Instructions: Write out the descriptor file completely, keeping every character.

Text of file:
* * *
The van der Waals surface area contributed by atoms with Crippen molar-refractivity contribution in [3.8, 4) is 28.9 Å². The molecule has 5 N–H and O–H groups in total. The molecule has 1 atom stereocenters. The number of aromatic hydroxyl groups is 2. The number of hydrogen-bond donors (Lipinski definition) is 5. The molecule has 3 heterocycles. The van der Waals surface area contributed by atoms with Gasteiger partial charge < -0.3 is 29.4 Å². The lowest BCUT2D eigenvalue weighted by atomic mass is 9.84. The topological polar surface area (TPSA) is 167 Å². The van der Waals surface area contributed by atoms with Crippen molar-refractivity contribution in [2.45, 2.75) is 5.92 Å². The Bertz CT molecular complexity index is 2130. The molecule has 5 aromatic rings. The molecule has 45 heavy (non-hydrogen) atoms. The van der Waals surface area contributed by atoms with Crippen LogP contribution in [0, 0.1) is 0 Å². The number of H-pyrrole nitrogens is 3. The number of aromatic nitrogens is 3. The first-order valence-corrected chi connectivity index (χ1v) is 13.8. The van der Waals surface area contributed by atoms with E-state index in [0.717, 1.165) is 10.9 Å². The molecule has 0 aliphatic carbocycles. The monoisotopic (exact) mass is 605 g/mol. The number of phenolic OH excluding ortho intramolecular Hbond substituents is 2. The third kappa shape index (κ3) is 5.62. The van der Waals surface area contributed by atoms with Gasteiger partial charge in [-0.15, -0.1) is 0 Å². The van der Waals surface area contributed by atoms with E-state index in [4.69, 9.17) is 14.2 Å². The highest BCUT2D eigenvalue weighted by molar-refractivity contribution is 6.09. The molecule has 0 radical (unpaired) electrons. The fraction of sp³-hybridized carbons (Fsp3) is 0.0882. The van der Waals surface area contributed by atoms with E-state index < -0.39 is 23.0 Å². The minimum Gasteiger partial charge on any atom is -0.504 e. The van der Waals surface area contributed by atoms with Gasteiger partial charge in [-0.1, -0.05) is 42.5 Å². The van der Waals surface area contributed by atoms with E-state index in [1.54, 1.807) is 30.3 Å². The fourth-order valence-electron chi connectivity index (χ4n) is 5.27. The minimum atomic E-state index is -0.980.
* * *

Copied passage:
The van der Waals surface area contributed by atoms with Crippen molar-refractivity contribution in [3.8, 4) is 28.9 Å². The molecule has 5 N–H and O–H groups in total. The molecule has 1 atom stereocenters. The number of aromatic hydroxyl groups is 2. The number of hydrogen-bond donors (Lipinski definition) is 5. The molecule has 3 heterocycles. The van der Waals surface area contributed by atoms with Gasteiger partial charge < -0.3 is 29.4 Å². The lowest BCUT2D eigenvalue weighted by atomic mass is 9.84. The topological polar surface area (TPSA) is 167 Å². The van der Waals surface area contributed by atoms with Crippen molar-refractivity contribution in [2.45, 2.75) is 5.92 Å². The Bertz CT molecular complexity index is 2130. The molecule has 5 aromatic rings. The molecule has 45 heavy (non-hydrogen) atoms. The van der Waals surface area contributed by atoms with Crippen LogP contribution in [0, 0.1) is 0 Å². The number of H-pyrrole nitrogens is 3. The number of aromatic nitrogens is 3. The first-order valence-corrected chi connectivity index (χ1v) is 13.8. The van der Waals surface area contributed by atoms with E-state index in [0.717, 1.165) is 10.9 Å². The molecule has 0 aliphatic carbocycles. The monoisotopic (exact) mass is 605 g/mol. The number of phenolic OH excluding ortho intramolecular Hbond substituents is 2. The third kappa shape index (κ3) is 5.62. The van der Waals surface area contributed by atoms with Gasteiger partial charge in [-0.15, -0.1) is 0 Å². The van der Waals surface area contributed by atoms with E-state index in [4.69, 9.17) is 14.2 Å². The highest BCUT2D eigenvalue weighted by molar-refractivity contribution is 6.09. The molecule has 0 radical (unpaired) electrons. The fraction of sp³-hybridized carbons (Fsp3) is 0.0882. The van der Waals surface area contributed by atoms with E-state index < -0.39 is 23.0 Å². The minimum Gasteiger partial charge on any atom is -0.504 e. The van der Waals surface area contributed by atoms with Gasteiger partial charge in [-0.1, -0.05) is 42.5 Å². The van der Waals surface area contributed by atoms with E-state index in [1.54, 1.807) is 30.3 Å². The fourth-order valence-electron chi connectivity index (χ4n) is 5.27. The minimum atomic E-state index is -0.980.